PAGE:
Technology cannot replace parental guidance and law enforcement as the chief method of keeping kids safe online, a new study from the Internet Safety Task Force at the Institute for Policy Innovation warns.
“There is no fail-safe method of protecting children online,” said Bartlett Cleland, director of the Dallas, Texas-based Center for Technology Freedom at the Institute for Policy Innovation. “It takes a multilayered approach.”
No ‘Silver Bullet’
Law enforcement, parents, technology, and social services all have roles to play, but there is no “silver bullet” to take the place of all, Cleland said. The IPI report, titled “Enhancing Child Safety & Online Technologies,” was released in January.
Craig Settles, president of Successful.com, agrees.
“On the home front, there are technologies you can buy to help lock out certain content and access to sites that kids can [otherwise] reach,” Settles said. “But since most kids in late middle school or beyond can work around most technology challenges, this has limited value.
“As the report summarizes, patterns online seem to reflect life offline,” Settles said. “If parents develop the rapport that allows them to talk to their kids openly about Internet issues, behaviors, and possible threats, they can help their kids recognize and avoid bad situations.”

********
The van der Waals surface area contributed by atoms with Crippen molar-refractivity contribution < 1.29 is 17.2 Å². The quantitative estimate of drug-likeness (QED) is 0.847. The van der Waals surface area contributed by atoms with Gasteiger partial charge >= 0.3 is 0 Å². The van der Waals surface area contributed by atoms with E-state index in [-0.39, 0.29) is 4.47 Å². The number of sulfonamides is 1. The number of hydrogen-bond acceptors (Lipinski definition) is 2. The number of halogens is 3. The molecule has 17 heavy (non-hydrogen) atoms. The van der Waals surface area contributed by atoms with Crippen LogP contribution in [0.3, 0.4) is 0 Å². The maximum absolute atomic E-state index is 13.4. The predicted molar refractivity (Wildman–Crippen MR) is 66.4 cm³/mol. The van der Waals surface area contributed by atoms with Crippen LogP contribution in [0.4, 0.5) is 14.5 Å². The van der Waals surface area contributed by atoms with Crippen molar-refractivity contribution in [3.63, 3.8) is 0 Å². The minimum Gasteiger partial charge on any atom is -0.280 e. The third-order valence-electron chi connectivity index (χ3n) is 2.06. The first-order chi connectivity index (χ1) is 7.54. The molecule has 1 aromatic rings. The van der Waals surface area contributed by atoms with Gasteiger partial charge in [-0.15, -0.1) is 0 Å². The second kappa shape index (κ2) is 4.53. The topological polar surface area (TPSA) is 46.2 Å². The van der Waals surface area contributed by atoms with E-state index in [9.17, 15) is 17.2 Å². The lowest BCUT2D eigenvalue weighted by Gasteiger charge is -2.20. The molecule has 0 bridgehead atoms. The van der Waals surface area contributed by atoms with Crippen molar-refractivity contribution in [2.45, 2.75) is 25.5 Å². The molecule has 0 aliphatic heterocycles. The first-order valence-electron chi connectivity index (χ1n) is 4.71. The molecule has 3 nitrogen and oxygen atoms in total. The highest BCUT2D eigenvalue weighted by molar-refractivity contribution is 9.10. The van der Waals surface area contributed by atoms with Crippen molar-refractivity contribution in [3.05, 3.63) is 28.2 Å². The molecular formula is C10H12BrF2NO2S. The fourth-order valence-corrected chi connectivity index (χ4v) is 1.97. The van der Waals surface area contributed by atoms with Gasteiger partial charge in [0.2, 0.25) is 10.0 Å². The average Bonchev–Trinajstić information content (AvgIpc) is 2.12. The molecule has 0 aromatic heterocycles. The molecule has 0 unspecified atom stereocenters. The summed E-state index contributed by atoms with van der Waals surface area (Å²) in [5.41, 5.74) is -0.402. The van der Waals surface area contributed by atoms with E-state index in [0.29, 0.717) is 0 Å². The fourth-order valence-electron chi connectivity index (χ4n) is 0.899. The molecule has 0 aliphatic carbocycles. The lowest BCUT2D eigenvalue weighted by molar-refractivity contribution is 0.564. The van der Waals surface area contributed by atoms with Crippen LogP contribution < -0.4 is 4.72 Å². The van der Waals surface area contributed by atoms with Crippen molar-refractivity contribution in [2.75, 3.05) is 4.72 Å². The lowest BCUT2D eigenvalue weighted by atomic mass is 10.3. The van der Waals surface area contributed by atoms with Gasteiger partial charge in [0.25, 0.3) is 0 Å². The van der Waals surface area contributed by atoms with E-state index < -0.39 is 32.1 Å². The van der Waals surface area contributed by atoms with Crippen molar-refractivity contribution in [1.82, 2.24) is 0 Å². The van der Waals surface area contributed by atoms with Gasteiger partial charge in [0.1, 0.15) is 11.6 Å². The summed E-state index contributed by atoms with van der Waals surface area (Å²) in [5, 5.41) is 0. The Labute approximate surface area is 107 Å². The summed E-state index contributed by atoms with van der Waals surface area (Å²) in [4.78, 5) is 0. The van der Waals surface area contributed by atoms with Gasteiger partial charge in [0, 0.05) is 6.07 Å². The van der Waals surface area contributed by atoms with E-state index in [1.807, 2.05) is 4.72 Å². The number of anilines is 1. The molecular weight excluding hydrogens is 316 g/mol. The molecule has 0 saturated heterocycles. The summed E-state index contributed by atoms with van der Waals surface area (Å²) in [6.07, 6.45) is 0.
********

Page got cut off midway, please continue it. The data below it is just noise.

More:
Wanted: Involved Parents
“We found that kids at risk in the real world are at risk on the Internet, while children with involved parents at home are more aware of the dangers lurking on the Internet,” Cleland said.
Law enforcement agencies, Settles added, have to work hard to keep up with the latest advancements in technology.
“Turn [law enforcement] loose with every tool possible to chase down pedophiles and child pornographers without infringing on [law-abiding people’s] privacy and the usual rules of law,” Settles recommended. “But like parents, law enforcement is challenged to keep up with the technology and how both youths and the bad guys use the technology.”
Cleland believes legislators’ role in Internet safety should be to provide “funding for Internet safety education,” not another version of the Child Online Protection Act that makes for great headlines but “does not accomplish anything.”
Troy Stouffer ([email protected]) writes from Baltimore, Maryland.
For more information …
“Enhancing Child Safety & Online Technologies,” January 2009, Internet Safety Task Force, Institute for Policy Innovation: http://cyber.law.harvard.edu/pubrelease/isttf/.